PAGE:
The police schools programme has succeeded in defining police inputs by focusing on crime prevention and reduction issues which are considered the area of police expertise. The introduction of a credible school based programme that complies with the ACCAC PSE Framework has meant that the work of police officers in schools now has structure and definition.

Our future challenge is to build on the progress achieved. We intend to accommodate the changing demands of the school and wider communities regarding crime prevention and reduction education.


To work towards achieving crime and disorder reduction within our young communities, through the medium of Education.

This is achieved by the Police supported by various agencies. This partnership provides a positive strategy to schools so that all pupils have opportunities to enhance their knowledge, understanding, behaviour, attitudes, values and skills regarding:

  • substance education
  • anti-social behaviour
  • personal safety

This will inevitably promote the principles of positive citizenship, in school and the wider community.

Views on the programme


The content of the talks are informative, the officer gives the pupils a secure environment to talk openly about what they already know and to increase their knowledge and dispel any misconceptions they may have.

Personal and Social Education Coordinator

A very positive approach - teachers and police working together with a structured focus can only have positive results. It will have an influence on PSE throughout the whole school.


I think an early education programme of awareness and dealing with a variety of threatening situations is extremely important in today's society.

Guidelines for the teaching of substance misuse education

Best Practice All Wales Core Programme (AWPSLP)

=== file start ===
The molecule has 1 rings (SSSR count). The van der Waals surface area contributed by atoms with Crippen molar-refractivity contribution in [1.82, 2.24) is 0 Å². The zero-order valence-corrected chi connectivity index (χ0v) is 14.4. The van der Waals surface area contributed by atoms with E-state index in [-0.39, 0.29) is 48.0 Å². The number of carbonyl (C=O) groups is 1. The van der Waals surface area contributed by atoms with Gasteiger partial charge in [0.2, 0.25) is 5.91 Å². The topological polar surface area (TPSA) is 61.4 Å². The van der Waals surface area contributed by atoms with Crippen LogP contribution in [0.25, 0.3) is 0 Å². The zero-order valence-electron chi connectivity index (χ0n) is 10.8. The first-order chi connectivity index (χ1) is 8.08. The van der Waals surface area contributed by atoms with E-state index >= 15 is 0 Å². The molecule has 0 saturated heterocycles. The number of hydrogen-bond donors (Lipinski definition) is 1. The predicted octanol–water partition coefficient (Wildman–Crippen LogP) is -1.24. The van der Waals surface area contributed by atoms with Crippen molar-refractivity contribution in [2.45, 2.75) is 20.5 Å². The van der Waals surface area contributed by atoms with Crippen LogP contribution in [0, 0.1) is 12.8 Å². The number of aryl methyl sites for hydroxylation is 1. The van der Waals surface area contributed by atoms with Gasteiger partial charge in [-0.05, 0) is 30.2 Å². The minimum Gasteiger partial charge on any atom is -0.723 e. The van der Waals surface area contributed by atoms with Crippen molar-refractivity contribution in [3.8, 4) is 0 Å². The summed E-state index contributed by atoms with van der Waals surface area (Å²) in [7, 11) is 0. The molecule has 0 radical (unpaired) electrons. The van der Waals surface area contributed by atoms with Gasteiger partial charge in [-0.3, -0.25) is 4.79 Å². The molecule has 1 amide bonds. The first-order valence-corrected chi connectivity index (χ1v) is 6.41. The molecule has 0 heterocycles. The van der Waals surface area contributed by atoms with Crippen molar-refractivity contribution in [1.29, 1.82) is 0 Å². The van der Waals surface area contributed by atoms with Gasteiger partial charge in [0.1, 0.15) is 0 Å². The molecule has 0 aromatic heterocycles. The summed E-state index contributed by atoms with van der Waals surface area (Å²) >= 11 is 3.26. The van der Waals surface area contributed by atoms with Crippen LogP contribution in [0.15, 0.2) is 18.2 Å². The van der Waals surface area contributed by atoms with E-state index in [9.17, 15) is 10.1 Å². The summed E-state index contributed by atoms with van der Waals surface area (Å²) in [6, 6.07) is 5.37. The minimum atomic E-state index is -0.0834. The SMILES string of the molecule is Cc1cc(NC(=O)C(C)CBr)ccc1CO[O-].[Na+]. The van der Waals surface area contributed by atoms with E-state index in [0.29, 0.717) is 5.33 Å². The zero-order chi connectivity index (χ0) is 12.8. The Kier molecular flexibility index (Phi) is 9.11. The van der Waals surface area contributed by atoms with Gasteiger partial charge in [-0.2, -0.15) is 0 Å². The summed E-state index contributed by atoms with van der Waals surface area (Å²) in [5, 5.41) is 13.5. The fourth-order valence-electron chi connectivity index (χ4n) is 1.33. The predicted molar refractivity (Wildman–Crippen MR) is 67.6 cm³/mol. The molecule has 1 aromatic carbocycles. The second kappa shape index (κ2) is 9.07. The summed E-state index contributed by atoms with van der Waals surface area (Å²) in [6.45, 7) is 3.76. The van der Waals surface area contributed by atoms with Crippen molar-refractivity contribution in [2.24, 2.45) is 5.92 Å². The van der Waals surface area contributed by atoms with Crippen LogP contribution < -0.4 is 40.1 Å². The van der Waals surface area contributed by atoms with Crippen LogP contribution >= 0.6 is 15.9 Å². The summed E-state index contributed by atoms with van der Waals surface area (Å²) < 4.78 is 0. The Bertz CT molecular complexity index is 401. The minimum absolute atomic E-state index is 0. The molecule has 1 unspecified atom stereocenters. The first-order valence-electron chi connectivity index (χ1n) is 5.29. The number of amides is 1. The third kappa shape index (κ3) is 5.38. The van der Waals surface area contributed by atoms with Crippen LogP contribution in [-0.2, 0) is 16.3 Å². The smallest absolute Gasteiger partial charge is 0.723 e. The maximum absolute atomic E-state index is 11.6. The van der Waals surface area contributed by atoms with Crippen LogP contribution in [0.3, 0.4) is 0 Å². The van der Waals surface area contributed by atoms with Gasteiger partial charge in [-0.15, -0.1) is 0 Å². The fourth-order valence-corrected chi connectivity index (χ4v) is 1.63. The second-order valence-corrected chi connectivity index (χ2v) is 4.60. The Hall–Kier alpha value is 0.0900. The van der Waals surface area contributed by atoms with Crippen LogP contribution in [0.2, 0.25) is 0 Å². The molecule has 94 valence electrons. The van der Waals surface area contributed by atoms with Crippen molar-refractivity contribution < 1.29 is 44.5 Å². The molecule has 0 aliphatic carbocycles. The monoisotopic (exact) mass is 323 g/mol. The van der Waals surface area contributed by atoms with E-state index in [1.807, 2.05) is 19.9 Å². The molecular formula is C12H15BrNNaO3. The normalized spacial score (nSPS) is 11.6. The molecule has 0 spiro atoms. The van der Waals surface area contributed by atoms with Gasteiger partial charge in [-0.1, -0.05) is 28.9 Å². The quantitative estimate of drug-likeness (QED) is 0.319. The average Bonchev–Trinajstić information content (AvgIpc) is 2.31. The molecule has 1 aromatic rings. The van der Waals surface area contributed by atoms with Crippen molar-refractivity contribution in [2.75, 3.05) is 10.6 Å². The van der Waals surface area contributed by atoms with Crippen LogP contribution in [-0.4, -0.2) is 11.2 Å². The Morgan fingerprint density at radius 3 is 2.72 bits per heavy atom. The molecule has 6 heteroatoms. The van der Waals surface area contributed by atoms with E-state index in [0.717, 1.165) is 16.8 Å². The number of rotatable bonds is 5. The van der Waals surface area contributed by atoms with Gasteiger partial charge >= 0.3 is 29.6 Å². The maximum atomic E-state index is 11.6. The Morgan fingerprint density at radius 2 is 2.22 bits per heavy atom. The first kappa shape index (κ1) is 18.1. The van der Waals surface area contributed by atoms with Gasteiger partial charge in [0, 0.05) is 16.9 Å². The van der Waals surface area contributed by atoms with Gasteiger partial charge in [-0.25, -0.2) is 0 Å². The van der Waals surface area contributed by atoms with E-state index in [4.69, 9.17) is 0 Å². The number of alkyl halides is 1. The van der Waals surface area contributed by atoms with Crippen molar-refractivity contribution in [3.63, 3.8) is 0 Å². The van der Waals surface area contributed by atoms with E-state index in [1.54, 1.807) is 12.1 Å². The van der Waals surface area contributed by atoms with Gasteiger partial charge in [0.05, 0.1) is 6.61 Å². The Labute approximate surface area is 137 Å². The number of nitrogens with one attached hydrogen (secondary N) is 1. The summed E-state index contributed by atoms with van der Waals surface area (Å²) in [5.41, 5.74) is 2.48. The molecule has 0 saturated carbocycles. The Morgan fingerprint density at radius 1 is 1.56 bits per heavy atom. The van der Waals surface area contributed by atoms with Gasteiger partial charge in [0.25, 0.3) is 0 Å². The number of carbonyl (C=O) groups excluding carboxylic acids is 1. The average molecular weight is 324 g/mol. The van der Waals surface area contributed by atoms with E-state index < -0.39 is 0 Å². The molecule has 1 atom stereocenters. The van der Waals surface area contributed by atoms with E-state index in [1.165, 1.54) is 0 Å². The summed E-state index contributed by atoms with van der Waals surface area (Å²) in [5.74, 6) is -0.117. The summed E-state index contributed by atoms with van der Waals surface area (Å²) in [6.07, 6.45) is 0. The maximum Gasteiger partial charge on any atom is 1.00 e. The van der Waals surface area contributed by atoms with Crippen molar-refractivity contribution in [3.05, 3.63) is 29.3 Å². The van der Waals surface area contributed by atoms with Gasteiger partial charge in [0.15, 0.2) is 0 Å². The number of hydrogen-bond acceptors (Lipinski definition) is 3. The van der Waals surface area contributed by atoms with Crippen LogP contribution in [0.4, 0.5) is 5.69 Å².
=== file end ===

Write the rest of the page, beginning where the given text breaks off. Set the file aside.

Substance misuse education should be monitored and evaluated (17/02) That there are robust monitoring recording and reporting mechanisms in place to assess the effectiveness of police input in schools (ACPO, 2002) The Programme has a comprehensive evaluation process. Officers are working with teachers to evaluate each individual lesson delivered. Pupils are also consulted. This conforms to good practice ‘children and young people should be involved in designing educational programmes’ (17/02). These appraisals are fed back to centre to evolve the programme annually, to fulfil the requirements of schools and the police service and to update the information delivered so as to be current and accurate. This process is being furthered by the undertaking of an external evaluation by Cardiff University.
Learning outcomes for substance misuse education should include the key components of the PSE framework. (17/02) Every lesson was designed to correlate with the learning outcomes of the PSE framework. The programme adopts a spiral approach which conforms to the educational key stages one to four. (5 -16 year olds).
Effective prevention starts early. Knowledge about substances and their misuse should grow and develop throughout the educational experience of children and young people (17/02) The lessons integrate into the school PSE curriculum to compliment the good work that teachers are already undertaking. The spiral approach enables the officers to offer their support to the schools and the pupils over an 11 year period. This will enhance relationships with schools and pupils as it allows the police officers to become familiar figures and act as a role model to the pupils throughout their formative years including the transition stage from Primary to Secondary school.